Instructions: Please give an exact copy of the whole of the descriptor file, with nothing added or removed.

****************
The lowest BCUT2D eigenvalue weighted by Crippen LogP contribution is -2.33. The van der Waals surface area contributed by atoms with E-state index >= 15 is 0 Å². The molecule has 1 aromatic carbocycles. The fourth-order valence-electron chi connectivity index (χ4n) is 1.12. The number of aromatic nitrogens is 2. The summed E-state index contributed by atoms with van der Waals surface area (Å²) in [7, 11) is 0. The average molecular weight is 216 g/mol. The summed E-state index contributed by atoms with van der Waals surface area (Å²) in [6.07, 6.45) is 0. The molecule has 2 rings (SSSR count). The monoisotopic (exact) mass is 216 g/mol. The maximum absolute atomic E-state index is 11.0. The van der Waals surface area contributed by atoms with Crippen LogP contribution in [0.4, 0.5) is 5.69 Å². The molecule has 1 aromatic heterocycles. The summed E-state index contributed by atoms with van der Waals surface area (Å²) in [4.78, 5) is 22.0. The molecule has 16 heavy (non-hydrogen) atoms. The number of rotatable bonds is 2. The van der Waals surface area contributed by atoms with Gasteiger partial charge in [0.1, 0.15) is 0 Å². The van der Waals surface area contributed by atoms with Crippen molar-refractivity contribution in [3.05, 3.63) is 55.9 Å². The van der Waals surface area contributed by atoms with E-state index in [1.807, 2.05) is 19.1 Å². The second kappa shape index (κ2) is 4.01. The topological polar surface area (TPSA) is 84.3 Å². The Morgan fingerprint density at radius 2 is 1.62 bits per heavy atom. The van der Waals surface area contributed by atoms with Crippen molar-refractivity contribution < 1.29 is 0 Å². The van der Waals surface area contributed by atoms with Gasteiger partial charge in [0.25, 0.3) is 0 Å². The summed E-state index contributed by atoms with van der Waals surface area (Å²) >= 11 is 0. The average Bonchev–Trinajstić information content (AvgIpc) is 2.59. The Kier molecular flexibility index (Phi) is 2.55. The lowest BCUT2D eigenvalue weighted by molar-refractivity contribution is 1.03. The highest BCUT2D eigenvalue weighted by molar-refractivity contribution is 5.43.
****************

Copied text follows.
The lowest BCUT2D eigenvalue weighted by Crippen LogP contribution is -2.33. The van der Waals surface area contributed by atoms with E-state index >= 15 is 0 Å². The molecule has 1 aromatic carbocycles. The fourth-order valence-electron chi connectivity index (χ4n) is 1.12. The number of aromatic nitrogens is 2. The summed E-state index contributed by atoms with van der Waals surface area (Å²) in [7, 11) is 0. The average molecular weight is 216 g/mol. The summed E-state index contributed by atoms with van der Waals surface area (Å²) in [6.07, 6.45) is 0. The molecule has 2 rings (SSSR count). The monoisotopic (exact) mass is 216 g/mol. The maximum absolute atomic E-state index is 11.0. The van der Waals surface area contributed by atoms with Crippen LogP contribution in [0.4, 0.5) is 5.69 Å². The molecule has 1 aromatic heterocycles. The summed E-state index contributed by atoms with van der Waals surface area (Å²) in [4.78, 5) is 22.0. The molecule has 16 heavy (non-hydrogen) atoms. The number of rotatable bonds is 2. The van der Waals surface area contributed by atoms with Gasteiger partial charge in [0.1, 0.15) is 0 Å². The van der Waals surface area contributed by atoms with Crippen molar-refractivity contribution in [3.05, 3.63) is 55.9 Å². The van der Waals surface area contributed by atoms with E-state index in [1.807, 2.05) is 19.1 Å². The second kappa shape index (κ2) is 4.01. The topological polar surface area (TPSA) is 84.3 Å². The Morgan fingerprint density at radius 2 is 1.62 bits per heavy atom. The van der Waals surface area contributed by atoms with Crippen molar-refractivity contribution < 1.29 is 0 Å². The van der Waals surface area contributed by atoms with Gasteiger partial charge in [0.25, 0.3) is 0 Å². The summed E-state index contributed by atoms with van der Waals surface area (Å²) >= 11 is 0. The average Bonchev–Trinajstić information content (AvgIpc) is 2.59. The Kier molecular flexibility index (Phi) is 2.55. The lowest BCUT2D eigenvalue weighted by molar-refractivity contribution is 1.03. The highest BCUT2D eigenvalue weighted by molar-refractivity contribution is 5.43.